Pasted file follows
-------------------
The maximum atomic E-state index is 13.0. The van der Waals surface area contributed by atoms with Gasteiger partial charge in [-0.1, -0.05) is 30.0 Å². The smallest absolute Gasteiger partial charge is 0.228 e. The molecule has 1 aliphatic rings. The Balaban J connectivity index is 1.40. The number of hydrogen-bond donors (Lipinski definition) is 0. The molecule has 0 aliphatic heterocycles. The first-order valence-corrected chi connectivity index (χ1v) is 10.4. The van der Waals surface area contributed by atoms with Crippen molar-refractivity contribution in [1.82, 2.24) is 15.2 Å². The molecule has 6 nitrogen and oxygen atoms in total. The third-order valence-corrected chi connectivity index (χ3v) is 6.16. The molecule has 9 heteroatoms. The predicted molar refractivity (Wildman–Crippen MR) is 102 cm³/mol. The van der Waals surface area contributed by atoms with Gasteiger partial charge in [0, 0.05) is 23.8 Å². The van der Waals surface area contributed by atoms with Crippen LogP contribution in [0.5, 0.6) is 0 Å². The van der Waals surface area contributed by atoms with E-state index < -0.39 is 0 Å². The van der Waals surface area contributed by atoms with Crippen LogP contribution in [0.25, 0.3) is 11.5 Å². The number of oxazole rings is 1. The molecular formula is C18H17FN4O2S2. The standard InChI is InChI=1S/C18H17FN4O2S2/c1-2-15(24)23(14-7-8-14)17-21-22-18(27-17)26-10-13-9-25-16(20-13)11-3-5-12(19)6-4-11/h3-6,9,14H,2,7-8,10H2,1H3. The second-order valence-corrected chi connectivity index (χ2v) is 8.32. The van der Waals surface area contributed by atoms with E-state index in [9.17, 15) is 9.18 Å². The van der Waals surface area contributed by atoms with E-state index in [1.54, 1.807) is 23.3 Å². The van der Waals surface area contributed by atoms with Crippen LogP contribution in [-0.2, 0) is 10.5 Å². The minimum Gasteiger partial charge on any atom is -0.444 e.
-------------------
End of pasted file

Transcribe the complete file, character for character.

The maximum atomic E-state index is 13.0. The van der Waals surface area contributed by atoms with Gasteiger partial charge in [-0.1, -0.05) is 30.0 Å². The smallest absolute Gasteiger partial charge is 0.228 e. The molecule has 1 aliphatic rings. The Balaban J connectivity index is 1.40. The number of hydrogen-bond donors (Lipinski definition) is 0. The molecule has 0 aliphatic heterocycles. The first-order valence-corrected chi connectivity index (χ1v) is 10.4. The van der Waals surface area contributed by atoms with Crippen molar-refractivity contribution in [1.82, 2.24) is 15.2 Å². The molecule has 6 nitrogen and oxygen atoms in total. The third-order valence-corrected chi connectivity index (χ3v) is 6.16. The molecule has 9 heteroatoms. The predicted molar refractivity (Wildman–Crippen MR) is 102 cm³/mol. The van der Waals surface area contributed by atoms with Gasteiger partial charge in [0, 0.05) is 23.8 Å². The van der Waals surface area contributed by atoms with Crippen LogP contribution in [0.5, 0.6) is 0 Å². The van der Waals surface area contributed by atoms with E-state index < -0.39 is 0 Å². The van der Waals surface area contributed by atoms with Crippen LogP contribution in [0.25, 0.3) is 11.5 Å². The number of oxazole rings is 1. The molecular formula is C18H17FN4O2S2. The standard InChI is InChI=1S/C18H17FN4O2S2/c1-2-15(24)23(14-7-8-14)17-21-22-18(27-17)26-10-13-9-25-16(20-13)11-3-5-12(19)6-4-11/h3-6,9,14H,2,7-8,10H2,1H3. The second-order valence-corrected chi connectivity index (χ2v) is 8.32. The van der Waals surface area contributed by atoms with E-state index in [9.17, 15) is 9.18 Å². The van der Waals surface area contributed by atoms with E-state index in [1.54, 1.807) is 23.3 Å². The van der Waals surface area contributed by atoms with Crippen LogP contribution in [-0.2, 0) is 10.5 Å². The minimum Gasteiger partial charge on any atom is -0.444 e.